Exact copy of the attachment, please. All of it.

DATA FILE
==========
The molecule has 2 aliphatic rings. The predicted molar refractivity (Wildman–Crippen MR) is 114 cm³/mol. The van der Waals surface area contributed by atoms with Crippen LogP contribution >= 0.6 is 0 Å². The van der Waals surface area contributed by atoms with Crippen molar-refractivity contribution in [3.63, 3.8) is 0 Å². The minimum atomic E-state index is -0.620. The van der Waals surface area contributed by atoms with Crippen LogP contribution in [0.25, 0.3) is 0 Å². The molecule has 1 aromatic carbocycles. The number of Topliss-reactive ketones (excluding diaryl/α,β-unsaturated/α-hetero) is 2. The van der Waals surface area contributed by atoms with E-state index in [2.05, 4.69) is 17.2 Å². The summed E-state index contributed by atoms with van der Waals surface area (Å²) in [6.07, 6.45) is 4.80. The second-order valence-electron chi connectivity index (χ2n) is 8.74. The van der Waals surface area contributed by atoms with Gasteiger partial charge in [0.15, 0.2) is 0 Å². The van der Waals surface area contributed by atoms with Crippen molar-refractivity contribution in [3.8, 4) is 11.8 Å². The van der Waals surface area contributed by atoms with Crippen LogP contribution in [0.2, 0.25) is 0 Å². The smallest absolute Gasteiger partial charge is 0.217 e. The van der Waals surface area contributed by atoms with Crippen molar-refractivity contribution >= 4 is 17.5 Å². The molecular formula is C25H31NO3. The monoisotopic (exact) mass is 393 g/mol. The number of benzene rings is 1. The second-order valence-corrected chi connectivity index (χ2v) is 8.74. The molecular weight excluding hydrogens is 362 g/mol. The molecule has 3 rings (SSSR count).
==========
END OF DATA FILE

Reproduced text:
The molecule has 2 aliphatic rings. The predicted molar refractivity (Wildman–Crippen MR) is 114 cm³/mol. The van der Waals surface area contributed by atoms with Crippen LogP contribution >= 0.6 is 0 Å². The van der Waals surface area contributed by atoms with Crippen molar-refractivity contribution in [3.63, 3.8) is 0 Å². The minimum atomic E-state index is -0.620. The van der Waals surface area contributed by atoms with Crippen LogP contribution in [0.25, 0.3) is 0 Å². The molecule has 1 aromatic carbocycles. The number of Topliss-reactive ketones (excluding diaryl/α,β-unsaturated/α-hetero) is 2. The van der Waals surface area contributed by atoms with E-state index in [2.05, 4.69) is 17.2 Å². The summed E-state index contributed by atoms with van der Waals surface area (Å²) in [6.07, 6.45) is 4.80. The second-order valence-electron chi connectivity index (χ2n) is 8.74. The van der Waals surface area contributed by atoms with Gasteiger partial charge in [0.15, 0.2) is 0 Å². The van der Waals surface area contributed by atoms with Crippen molar-refractivity contribution in [3.8, 4) is 11.8 Å². The van der Waals surface area contributed by atoms with Crippen LogP contribution in [0.2, 0.25) is 0 Å². The smallest absolute Gasteiger partial charge is 0.217 e. The van der Waals surface area contributed by atoms with Crippen molar-refractivity contribution >= 4 is 17.5 Å². The molecular formula is C25H31NO3. The monoisotopic (exact) mass is 393 g/mol. The number of benzene rings is 1. The second-order valence-corrected chi connectivity index (χ2v) is 8.74. The molecular weight excluding hydrogens is 362 g/mol. The molecule has 3 rings (SSSR count).